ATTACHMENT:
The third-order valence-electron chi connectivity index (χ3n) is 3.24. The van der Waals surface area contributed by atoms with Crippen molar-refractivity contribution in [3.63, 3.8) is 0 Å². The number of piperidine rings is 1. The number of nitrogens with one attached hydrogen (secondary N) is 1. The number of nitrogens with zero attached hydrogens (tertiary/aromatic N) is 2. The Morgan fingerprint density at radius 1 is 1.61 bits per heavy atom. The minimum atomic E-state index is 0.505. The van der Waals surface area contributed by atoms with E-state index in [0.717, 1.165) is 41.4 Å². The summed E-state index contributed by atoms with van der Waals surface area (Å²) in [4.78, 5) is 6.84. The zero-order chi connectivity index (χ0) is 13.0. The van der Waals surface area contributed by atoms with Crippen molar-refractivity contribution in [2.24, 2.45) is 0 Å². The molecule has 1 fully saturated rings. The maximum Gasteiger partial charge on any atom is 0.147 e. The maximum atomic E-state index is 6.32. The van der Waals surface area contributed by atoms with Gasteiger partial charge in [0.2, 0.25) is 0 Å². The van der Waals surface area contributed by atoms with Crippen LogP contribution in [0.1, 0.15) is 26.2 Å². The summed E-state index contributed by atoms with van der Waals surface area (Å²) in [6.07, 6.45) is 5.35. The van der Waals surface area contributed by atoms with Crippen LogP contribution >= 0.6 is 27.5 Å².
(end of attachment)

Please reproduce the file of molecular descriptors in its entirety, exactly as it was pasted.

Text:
The third-order valence-electron chi connectivity index (χ3n) is 3.24. The van der Waals surface area contributed by atoms with Crippen molar-refractivity contribution in [3.63, 3.8) is 0 Å². The number of piperidine rings is 1. The number of nitrogens with one attached hydrogen (secondary N) is 1. The number of nitrogens with zero attached hydrogens (tertiary/aromatic N) is 2. The Morgan fingerprint density at radius 1 is 1.61 bits per heavy atom. The minimum atomic E-state index is 0.505. The van der Waals surface area contributed by atoms with E-state index in [0.717, 1.165) is 41.4 Å². The summed E-state index contributed by atoms with van der Waals surface area (Å²) in [4.78, 5) is 6.84. The zero-order chi connectivity index (χ0) is 13.0. The van der Waals surface area contributed by atoms with Crippen molar-refractivity contribution in [2.24, 2.45) is 0 Å². The molecule has 1 fully saturated rings. The maximum Gasteiger partial charge on any atom is 0.147 e. The maximum atomic E-state index is 6.32. The van der Waals surface area contributed by atoms with Gasteiger partial charge in [0.2, 0.25) is 0 Å². The van der Waals surface area contributed by atoms with Crippen LogP contribution in [0.1, 0.15) is 26.2 Å². The summed E-state index contributed by atoms with van der Waals surface area (Å²) in [6.07, 6.45) is 5.35. The van der Waals surface area contributed by atoms with Crippen LogP contribution >= 0.6 is 27.5 Å².